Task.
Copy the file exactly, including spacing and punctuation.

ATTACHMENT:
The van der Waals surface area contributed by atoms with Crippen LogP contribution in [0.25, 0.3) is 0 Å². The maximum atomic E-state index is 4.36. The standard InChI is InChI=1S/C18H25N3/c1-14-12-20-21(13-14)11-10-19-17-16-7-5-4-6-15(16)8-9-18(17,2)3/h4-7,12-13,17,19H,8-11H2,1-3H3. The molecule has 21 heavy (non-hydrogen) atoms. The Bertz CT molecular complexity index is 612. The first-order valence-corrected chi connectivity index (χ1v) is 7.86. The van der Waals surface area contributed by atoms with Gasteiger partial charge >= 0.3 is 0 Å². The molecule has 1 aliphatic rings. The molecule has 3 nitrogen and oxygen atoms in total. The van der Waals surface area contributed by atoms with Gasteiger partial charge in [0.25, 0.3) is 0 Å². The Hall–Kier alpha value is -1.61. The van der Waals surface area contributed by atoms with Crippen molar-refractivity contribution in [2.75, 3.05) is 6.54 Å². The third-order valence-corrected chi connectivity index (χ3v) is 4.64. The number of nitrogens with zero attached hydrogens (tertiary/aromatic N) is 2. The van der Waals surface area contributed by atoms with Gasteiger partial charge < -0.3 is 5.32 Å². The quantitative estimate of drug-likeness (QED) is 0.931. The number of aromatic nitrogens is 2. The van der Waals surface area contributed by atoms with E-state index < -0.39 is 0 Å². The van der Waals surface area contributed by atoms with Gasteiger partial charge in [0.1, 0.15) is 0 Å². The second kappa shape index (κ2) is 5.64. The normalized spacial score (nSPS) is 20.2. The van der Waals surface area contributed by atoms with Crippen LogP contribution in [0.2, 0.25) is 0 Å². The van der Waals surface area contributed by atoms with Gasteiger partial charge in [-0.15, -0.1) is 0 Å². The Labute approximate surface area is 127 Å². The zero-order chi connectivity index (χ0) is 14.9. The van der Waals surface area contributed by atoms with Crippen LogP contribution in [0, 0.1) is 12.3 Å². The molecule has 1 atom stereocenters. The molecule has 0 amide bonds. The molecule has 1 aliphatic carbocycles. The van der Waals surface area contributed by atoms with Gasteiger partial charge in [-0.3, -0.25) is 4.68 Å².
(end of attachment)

The van der Waals surface area contributed by atoms with Crippen LogP contribution in [0.25, 0.3) is 0 Å². The maximum atomic E-state index is 4.36. The standard InChI is InChI=1S/C18H25N3/c1-14-12-20-21(13-14)11-10-19-17-16-7-5-4-6-15(16)8-9-18(17,2)3/h4-7,12-13,17,19H,8-11H2,1-3H3. The molecule has 21 heavy (non-hydrogen) atoms. The Bertz CT molecular complexity index is 612. The first-order valence-corrected chi connectivity index (χ1v) is 7.86. The van der Waals surface area contributed by atoms with Gasteiger partial charge >= 0.3 is 0 Å². The molecule has 1 aliphatic rings. The molecule has 3 nitrogen and oxygen atoms in total. The van der Waals surface area contributed by atoms with Gasteiger partial charge in [0.25, 0.3) is 0 Å². The Hall–Kier alpha value is -1.61. The van der Waals surface area contributed by atoms with Crippen molar-refractivity contribution in [2.75, 3.05) is 6.54 Å². The third-order valence-corrected chi connectivity index (χ3v) is 4.64. The number of nitrogens with zero attached hydrogens (tertiary/aromatic N) is 2. The van der Waals surface area contributed by atoms with Gasteiger partial charge < -0.3 is 5.32 Å². The quantitative estimate of drug-likeness (QED) is 0.931. The number of aromatic nitrogens is 2. The van der Waals surface area contributed by atoms with E-state index < -0.39 is 0 Å². The van der Waals surface area contributed by atoms with Gasteiger partial charge in [0.1, 0.15) is 0 Å². The second kappa shape index (κ2) is 5.64. The normalized spacial score (nSPS) is 20.2. The van der Waals surface area contributed by atoms with Crippen LogP contribution in [0.2, 0.25) is 0 Å². The van der Waals surface area contributed by atoms with Gasteiger partial charge in [-0.15, -0.1) is 0 Å². The Labute approximate surface area is 127 Å². The zero-order chi connectivity index (χ0) is 14.9. The van der Waals surface area contributed by atoms with Crippen LogP contribution in [0, 0.1) is 12.3 Å². The molecule has 1 atom stereocenters. The molecule has 0 amide bonds. The molecule has 1 aliphatic carbocycles. The van der Waals surface area contributed by atoms with Gasteiger partial charge in [-0.3, -0.25) is 4.68 Å².